Even though I was one of the less experienced people there, there was always something I could contribute to. If I thought of a feature for our app but didn’t entirely know how to implement it, I could always find the help I needed.

By Catherine Stevens (Contributing Writer, UnCollege)

Last month, I attended my first hackathon, Everyone Hacks, in San Francisco. Prior to that, I had had a little computer science experience, but I had never done any “real” coding: I had never used version control, worked with a team of people on a coding project, or seen how the different aspects of programming come together to create an app.

When the hackathon ended, however, I had done all of those things and more, culminating in the creation of a real (albeit primitive) web application. In addition, I had made new friends and had lots of fascinating conversations.

Hackathons are an invaluable way to get started programming and learn from others in a high-energy, supportive environment.

When I arrived at the hackathon, since I didn’t have very much programming experience, I joined a group specifically designated for beginners and we worked on making a website to allow schools in need of textbooks and schools with a surplus of textbooks to find each other and swap books. Our mentor was extremely helpful, patient, and always happy to walk me through whatever coding concepts I had trouble with.

Even though I was one of the less experienced people there, there was always something I could contribute to and if I thought of a feature that would be beneficial to our app but didn’t entirely know how to implement it, I could always find the help I needed.

One of the best parts about this hackathon in particular was the fact that even though it was geared towards women, the atmosphere the people weren’t condescending at all. In fact, it was quite the opposite: I felt completely comfortable asking questions and was never pressured or made to feel inadequate if I didn’t know something. My first hackathon was a truly amazing experience, and I would recommend that anyone interested in programming attend one.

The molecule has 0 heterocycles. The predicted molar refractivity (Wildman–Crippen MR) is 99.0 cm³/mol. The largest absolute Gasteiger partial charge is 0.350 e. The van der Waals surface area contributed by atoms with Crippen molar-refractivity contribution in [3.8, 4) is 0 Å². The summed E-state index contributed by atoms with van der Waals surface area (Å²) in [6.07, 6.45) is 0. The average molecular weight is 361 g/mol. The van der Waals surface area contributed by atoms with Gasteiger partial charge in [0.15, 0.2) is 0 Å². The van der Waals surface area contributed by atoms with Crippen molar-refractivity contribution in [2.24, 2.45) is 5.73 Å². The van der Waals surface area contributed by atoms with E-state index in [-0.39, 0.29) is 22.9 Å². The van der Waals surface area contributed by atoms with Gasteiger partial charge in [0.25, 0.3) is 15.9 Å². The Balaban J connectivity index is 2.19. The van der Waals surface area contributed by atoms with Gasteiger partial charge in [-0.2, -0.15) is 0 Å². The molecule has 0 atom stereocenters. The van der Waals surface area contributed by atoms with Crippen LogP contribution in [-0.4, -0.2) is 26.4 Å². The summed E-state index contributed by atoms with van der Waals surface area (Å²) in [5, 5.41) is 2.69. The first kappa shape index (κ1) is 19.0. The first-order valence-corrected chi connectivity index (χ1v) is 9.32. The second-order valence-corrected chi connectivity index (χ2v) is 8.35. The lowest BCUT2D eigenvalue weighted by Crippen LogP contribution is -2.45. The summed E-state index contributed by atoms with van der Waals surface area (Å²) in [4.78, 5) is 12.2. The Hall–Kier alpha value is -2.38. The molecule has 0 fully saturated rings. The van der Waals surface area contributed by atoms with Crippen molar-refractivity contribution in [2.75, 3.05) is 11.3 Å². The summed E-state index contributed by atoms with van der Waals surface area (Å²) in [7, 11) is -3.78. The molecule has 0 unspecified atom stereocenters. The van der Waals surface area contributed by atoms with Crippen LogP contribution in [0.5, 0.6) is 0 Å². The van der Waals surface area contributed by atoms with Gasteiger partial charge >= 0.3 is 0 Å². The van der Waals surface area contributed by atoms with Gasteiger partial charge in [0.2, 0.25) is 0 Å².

Here are some tips I’ve compiled based on my experience:

  • Ask for help – Don’t be afraid to ask the people around you for advice, or even if you can just look over their shoulders at their code. You may know something that can help them, and at the very least, you’ll learn something new.
  • Connect with the people around you – Hackathons are an excellent opportunity to connect with other women in the tech industry. Taking the time to get to know your fellow hackers will help you whether you want to find a mentor, network, or just start integrating yourself into the tech community.
  • Be open to new ideas – At a hackathon, there just isn’t enough time for everyone to be able to do exactly what they want, so it is imperative to be able to compromise and cooperate with others.
  • Be flexible and willing to learn – It is very common to have to learn new programming tools or frameworks on the fly, so be prepared to learn quickly. This hackathon was my first experience using GitHub, Twitter Bootstrap and Javascript, and I had to quickly learn what I needed to know in order to write the necessary code.

I‘m very glad I went to the Everyone Hacks hackathon because it made me aware of all the opportunities that become available when you know how to code.

I also learned so much about the impact woman are having on technology, and made connections with many of them. I would highly recommend that anyone interested in technology participate in a hackathon.

Photo credit: Adria Richards on Instagram.

Women 2.0 readers: Have you ever been to a hackathon? Let us know in the comments!

About the guest blogger: Catherine Stevens is a student passionate about the power of technology to improve access to educational resources and allow everyone to learn at their own pace and in a personalized manner. She supports alternative education movements such as UnCollege, MOOCs and other free online classes, which she sees as being the first step towards breaking up the monopoly colleges have on higher education. Follow her on Twitter at @cath_stevens.